When people ask about my daughter’s birth, I usually describe the weather. I tell them a story, a true one, about the blizzard that raged the day she came—about my prayers that the baby woulfd stay put during the storm and the telling pains that nevertheless arrived, with no warning, to wreak havoc on my body, just as the blowing snow made mischief for the cars that slid by my window. I tell them about my husband’s frantic shoveling to free the car from the mountains of snow in the driveway and our harrowing ride to the hospital, during which we made cautious haste—cautious so that the car would be able to stop, haste so that we would make it in time. I tell them, finally, about the baby that was born eleven minutes after we traversed the long hospital corridor to the inner sanctum at its end.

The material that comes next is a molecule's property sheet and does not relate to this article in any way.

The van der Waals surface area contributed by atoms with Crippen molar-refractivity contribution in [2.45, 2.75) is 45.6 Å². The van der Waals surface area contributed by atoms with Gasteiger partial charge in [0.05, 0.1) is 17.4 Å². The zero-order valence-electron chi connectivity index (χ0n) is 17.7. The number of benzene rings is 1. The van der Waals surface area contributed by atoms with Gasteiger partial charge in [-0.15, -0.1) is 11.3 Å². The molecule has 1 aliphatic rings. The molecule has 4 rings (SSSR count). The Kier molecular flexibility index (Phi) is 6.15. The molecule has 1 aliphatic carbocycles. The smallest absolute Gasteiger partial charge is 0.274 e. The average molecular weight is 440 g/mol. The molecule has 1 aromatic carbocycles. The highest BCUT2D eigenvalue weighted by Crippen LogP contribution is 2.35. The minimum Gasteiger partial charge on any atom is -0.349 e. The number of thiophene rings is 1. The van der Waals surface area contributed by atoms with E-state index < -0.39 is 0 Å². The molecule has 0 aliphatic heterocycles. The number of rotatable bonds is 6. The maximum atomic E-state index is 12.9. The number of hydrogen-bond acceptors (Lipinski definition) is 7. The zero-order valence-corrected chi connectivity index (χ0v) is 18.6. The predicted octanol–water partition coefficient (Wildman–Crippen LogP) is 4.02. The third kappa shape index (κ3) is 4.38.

People like this story. But I intend it primarily as a metaphor, a way to talk about certain aspects of this birth that are difficult to describe in polite society.
**Published at: The Cresset, Trinity 2011 (Vol LXXIV, No. 5, pp 26-32)